We mentioned the possibility of getting all-in with a drawing hand. Let’s talk some more about this. At hold’em a made hand will usually be a favorite against a drawing hand. Nevertheless, to play the game in the best way, you mustn’t be afraid of backing the right kind of draw with all your money. If you almost always have a big made when you bet strongly, the opponents will pick up on this and play accordingly. You will not get played with often enough on your big hands. 
                       There is another reason to play a quality drawing hand strongly on the flop. Normally, a draw will be a solid contender for the pot only when there are two cards to come. A big draw at hold’em (as opposed to Omaha) will nearly always involve hitting a flush as one of the avenues for improvement. Of course, anyone can see when the fourth street card makes a possible flush. If you get only a portion of your stack into the pot on the flop, there is the strong possibility your opponent will make the correct play on fourth street. If you make your flush, he’ll dump his hand. If you miss, he will charge you a very steep price to continue to draw at the last card. We’ll talk more about this a little later.
                Another reason to gun it out on the flop is that when a flush card hits, you may not know for sure where you stand. Suppose the flop is 10-7-5.With a top pair and flush-draw combination such as J-10, o a straight-and-flush draw such as 9-8, it is often better to move in on the flop instead of playing guessing games on fourth  street. Besides, the opponent may well throw his hand away when you make a massive raise. Just be sure you make the same kind of big raise with this type of board when you have a set, instead of a modest-size amount begging for a call.


                       Just to keep your opponents off-balance, it is a good idea once in a while to smooth-call an opponent’s bet on the flop- or even check and call- although there is a draw on the board. The bets time to do this is with a flush is with a flush-draw out there and no straight-draw, such as K♣-8-♣--3♥.In such circumstances it is better to be slow-playing top set, or at least middle set, so if an opponent with a pocket pair hits trips on fourth street, it breaks him instead of you. We emphasize this play of slowplaying a set should not be done very often. Five or ten percent of the time is enough.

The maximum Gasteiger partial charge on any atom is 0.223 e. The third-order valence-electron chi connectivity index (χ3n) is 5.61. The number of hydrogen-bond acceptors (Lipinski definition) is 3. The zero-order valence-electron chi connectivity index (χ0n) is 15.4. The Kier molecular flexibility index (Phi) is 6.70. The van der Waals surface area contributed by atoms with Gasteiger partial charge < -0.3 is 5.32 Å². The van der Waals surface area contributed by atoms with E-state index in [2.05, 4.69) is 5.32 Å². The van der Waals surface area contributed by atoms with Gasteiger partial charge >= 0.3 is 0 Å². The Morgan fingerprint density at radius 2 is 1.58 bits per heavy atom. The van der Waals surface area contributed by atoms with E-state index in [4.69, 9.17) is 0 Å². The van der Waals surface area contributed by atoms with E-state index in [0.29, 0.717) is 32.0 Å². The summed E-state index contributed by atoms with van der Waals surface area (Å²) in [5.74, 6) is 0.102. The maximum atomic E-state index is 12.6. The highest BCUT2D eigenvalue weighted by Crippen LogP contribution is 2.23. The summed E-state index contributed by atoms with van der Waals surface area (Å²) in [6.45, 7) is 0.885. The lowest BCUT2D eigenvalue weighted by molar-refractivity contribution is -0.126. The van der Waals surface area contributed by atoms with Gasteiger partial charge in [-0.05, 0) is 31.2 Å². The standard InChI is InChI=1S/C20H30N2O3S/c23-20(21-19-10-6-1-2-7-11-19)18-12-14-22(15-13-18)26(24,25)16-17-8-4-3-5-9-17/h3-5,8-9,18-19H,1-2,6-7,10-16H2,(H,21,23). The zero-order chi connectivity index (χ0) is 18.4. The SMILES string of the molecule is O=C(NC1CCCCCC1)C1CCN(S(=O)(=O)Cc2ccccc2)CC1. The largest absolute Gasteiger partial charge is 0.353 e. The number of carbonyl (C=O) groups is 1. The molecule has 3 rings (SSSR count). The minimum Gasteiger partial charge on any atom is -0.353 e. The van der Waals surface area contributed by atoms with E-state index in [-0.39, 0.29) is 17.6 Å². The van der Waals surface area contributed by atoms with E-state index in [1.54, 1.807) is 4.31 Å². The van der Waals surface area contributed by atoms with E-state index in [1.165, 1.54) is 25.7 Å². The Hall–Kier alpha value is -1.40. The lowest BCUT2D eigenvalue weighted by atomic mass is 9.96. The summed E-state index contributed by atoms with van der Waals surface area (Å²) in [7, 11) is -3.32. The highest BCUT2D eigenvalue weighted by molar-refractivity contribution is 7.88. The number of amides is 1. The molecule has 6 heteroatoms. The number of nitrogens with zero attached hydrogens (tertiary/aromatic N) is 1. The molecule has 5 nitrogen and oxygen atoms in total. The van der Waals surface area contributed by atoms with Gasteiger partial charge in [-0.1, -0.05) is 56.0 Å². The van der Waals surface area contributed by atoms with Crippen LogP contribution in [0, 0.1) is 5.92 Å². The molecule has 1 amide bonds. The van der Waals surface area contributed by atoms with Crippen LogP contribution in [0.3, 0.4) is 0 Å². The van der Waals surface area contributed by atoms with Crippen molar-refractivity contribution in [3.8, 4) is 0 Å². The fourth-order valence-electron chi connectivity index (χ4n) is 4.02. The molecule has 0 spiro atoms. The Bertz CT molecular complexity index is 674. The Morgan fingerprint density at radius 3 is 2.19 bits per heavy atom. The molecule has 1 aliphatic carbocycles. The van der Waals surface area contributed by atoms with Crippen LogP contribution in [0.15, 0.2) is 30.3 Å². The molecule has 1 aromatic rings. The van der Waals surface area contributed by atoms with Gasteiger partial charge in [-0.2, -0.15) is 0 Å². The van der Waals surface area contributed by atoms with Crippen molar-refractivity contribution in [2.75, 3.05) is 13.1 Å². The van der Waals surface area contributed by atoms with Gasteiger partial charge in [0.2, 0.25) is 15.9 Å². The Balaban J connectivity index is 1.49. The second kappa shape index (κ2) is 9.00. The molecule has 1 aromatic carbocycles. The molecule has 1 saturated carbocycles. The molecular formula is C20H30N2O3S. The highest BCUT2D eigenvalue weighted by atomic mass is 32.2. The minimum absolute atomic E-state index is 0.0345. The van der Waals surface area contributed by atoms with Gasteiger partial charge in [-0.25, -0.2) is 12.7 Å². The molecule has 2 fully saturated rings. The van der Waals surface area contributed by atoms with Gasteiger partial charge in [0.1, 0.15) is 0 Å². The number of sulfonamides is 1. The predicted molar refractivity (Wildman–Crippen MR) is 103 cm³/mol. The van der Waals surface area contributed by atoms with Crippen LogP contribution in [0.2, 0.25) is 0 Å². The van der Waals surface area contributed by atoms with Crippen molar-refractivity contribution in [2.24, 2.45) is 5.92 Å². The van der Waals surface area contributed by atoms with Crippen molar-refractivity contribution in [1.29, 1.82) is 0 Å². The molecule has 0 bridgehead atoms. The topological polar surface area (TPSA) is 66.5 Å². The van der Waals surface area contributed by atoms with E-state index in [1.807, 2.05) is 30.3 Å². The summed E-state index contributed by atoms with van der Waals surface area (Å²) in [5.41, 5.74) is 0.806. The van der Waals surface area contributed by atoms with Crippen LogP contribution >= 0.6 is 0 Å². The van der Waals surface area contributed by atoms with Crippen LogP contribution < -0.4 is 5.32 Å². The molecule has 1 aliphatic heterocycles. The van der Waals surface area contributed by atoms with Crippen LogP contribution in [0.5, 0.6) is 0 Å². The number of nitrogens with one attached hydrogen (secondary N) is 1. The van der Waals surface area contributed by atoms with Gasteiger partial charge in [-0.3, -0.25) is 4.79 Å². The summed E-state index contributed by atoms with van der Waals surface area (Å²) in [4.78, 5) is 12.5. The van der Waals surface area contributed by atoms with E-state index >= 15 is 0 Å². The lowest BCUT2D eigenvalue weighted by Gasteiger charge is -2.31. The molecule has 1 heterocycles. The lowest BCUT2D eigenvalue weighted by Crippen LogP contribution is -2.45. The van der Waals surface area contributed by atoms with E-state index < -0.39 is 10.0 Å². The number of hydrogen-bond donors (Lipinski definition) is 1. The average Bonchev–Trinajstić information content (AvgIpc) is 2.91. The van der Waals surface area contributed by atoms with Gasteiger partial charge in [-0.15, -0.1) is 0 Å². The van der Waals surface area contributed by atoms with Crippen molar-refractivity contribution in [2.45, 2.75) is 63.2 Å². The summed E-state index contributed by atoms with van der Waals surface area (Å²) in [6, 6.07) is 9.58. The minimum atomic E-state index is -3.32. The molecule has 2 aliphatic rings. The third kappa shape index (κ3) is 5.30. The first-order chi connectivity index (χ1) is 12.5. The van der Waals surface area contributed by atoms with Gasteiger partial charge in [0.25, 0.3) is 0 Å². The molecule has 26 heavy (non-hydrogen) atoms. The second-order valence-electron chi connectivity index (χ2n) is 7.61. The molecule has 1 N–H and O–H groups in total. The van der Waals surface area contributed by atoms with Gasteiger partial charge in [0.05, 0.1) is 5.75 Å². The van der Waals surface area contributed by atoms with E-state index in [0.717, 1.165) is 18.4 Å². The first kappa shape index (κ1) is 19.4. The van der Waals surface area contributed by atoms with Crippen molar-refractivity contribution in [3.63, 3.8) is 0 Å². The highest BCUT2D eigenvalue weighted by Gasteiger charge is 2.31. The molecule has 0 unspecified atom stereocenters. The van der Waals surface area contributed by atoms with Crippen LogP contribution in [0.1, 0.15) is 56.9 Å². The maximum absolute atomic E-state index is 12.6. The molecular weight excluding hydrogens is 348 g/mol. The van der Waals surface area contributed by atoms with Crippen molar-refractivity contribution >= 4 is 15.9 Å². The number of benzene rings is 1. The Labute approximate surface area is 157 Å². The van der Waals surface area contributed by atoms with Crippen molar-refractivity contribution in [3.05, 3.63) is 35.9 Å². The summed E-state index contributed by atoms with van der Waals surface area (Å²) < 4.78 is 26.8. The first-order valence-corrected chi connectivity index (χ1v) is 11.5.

We have been talking about moving all-in with a drawing hand. Do you ever move in with no hand at all? Very rarely. It is always nice to have an escape hatch; a way to get lucky if the opponent calls. Here is an illustration. Suppose on the flop you move all-in $2,000 more on a $2,000 pot, have nothing, and get called. Your equity is zero. Now suppose that you have only the longshot of a belly straight draw. With two cards to come, you will make the straight about one time in six. This means your equity in the $6,000 pot is about a grand. You risked two grand when you bet, and wound up losing only half of it when you got called. This is a big improvement over zero equity. If you would have had as much as an open-end straight draw, your amount of risk would have been nothing, because you will win about a third of the time. Your equity would be $2,000, the amount you bet. This is why it pays to have outs when you move all-in.  
                  Most people are aware of the need for outs when moving all-in a big-bet game, but a lot of them extend the principle to situations where it is not an all-in bet. They refuse to make a bet or raise unless they have outs. Let’s us see why this is faulty thinking.
                     Suppose you start a no-limit deal with $1,500. An opponent bets a hundred, and you raise three hundred more. With hand number one, you have nothing. With hand number two, you have a straight draw. In both cases, the opponent plays back, moving you in for $1, 00 more. Are you better off with outs? The answer is no. With hand number one, you fold and lose $400. With hand number two, you could either fold and the same $400 or you could call, and figure to lose slightly more than $400 on the average. (Your equity would be around a grand, and the hand costs parlay of events where the opponent calls your $300 raise and then you make your hand.

                          Here is another situation. Suppose there is a pair on the board. Now a straight or flush draw is very much a double-edged sword. Do you wait for outs before bluffing a bet when the board is paired? If there is a pair on board and no straight or flush draw, would you refuse to ever bluff at the pot? For a flop like J-J-3 all offsuit, you will grow old waiting for a hand with outs so you can feel comfortable in launching a bluff. So make sure you have outs before moving in on someone with cards to come. But don’t be afraid to sometimes make a bet or raise without any outs, if there is still money left to be bet. This can be a tool for seeming to threaten your opponent’s entire stack without risking all of your own